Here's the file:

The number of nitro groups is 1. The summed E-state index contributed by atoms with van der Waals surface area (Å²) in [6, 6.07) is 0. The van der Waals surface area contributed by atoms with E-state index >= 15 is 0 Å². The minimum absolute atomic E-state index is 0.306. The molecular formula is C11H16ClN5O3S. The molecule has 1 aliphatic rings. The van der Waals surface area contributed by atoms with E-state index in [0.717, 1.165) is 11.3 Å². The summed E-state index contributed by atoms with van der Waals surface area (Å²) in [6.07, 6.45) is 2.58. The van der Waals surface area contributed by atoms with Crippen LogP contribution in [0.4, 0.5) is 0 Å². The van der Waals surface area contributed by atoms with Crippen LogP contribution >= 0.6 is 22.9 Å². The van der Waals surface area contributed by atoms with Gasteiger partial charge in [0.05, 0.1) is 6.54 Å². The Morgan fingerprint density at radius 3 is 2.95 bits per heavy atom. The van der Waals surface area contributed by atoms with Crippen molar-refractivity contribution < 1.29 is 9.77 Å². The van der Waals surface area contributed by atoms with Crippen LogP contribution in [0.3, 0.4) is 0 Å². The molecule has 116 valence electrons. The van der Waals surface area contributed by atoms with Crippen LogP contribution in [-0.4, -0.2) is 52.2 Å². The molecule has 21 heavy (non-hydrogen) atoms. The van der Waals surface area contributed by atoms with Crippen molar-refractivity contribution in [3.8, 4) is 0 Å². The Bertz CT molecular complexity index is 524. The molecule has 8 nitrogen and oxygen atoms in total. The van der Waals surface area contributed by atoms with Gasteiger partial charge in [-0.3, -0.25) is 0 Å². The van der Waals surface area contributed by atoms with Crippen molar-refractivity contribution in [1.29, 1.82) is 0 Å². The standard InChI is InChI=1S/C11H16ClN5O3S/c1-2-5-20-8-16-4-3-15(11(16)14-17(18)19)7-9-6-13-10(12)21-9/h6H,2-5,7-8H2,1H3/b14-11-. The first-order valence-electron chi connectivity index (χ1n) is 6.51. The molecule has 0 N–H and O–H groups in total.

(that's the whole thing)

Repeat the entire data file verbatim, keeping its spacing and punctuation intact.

The number of nitro groups is 1. The summed E-state index contributed by atoms with van der Waals surface area (Å²) in [6, 6.07) is 0. The van der Waals surface area contributed by atoms with E-state index >= 15 is 0 Å². The minimum absolute atomic E-state index is 0.306. The molecular formula is C11H16ClN5O3S. The molecule has 1 aliphatic rings. The van der Waals surface area contributed by atoms with E-state index in [0.717, 1.165) is 11.3 Å². The summed E-state index contributed by atoms with van der Waals surface area (Å²) in [6.07, 6.45) is 2.58. The van der Waals surface area contributed by atoms with Crippen LogP contribution in [0.4, 0.5) is 0 Å². The van der Waals surface area contributed by atoms with Crippen LogP contribution >= 0.6 is 22.9 Å². The van der Waals surface area contributed by atoms with Gasteiger partial charge in [0.05, 0.1) is 6.54 Å². The Morgan fingerprint density at radius 3 is 2.95 bits per heavy atom. The van der Waals surface area contributed by atoms with Crippen molar-refractivity contribution < 1.29 is 9.77 Å². The van der Waals surface area contributed by atoms with Crippen LogP contribution in [0.3, 0.4) is 0 Å². The molecule has 116 valence electrons. The van der Waals surface area contributed by atoms with Crippen LogP contribution in [-0.4, -0.2) is 52.2 Å². The molecule has 21 heavy (non-hydrogen) atoms. The van der Waals surface area contributed by atoms with Crippen molar-refractivity contribution in [3.8, 4) is 0 Å². The Bertz CT molecular complexity index is 524. The molecule has 8 nitrogen and oxygen atoms in total. The van der Waals surface area contributed by atoms with Gasteiger partial charge in [-0.3, -0.25) is 0 Å². The van der Waals surface area contributed by atoms with Crippen molar-refractivity contribution in [1.29, 1.82) is 0 Å². The standard InChI is InChI=1S/C11H16ClN5O3S/c1-2-5-20-8-16-4-3-15(11(16)14-17(18)19)7-9-6-13-10(12)21-9/h6H,2-5,7-8H2,1H3/b14-11-. The first-order valence-electron chi connectivity index (χ1n) is 6.51. The molecule has 0 N–H and O–H groups in total.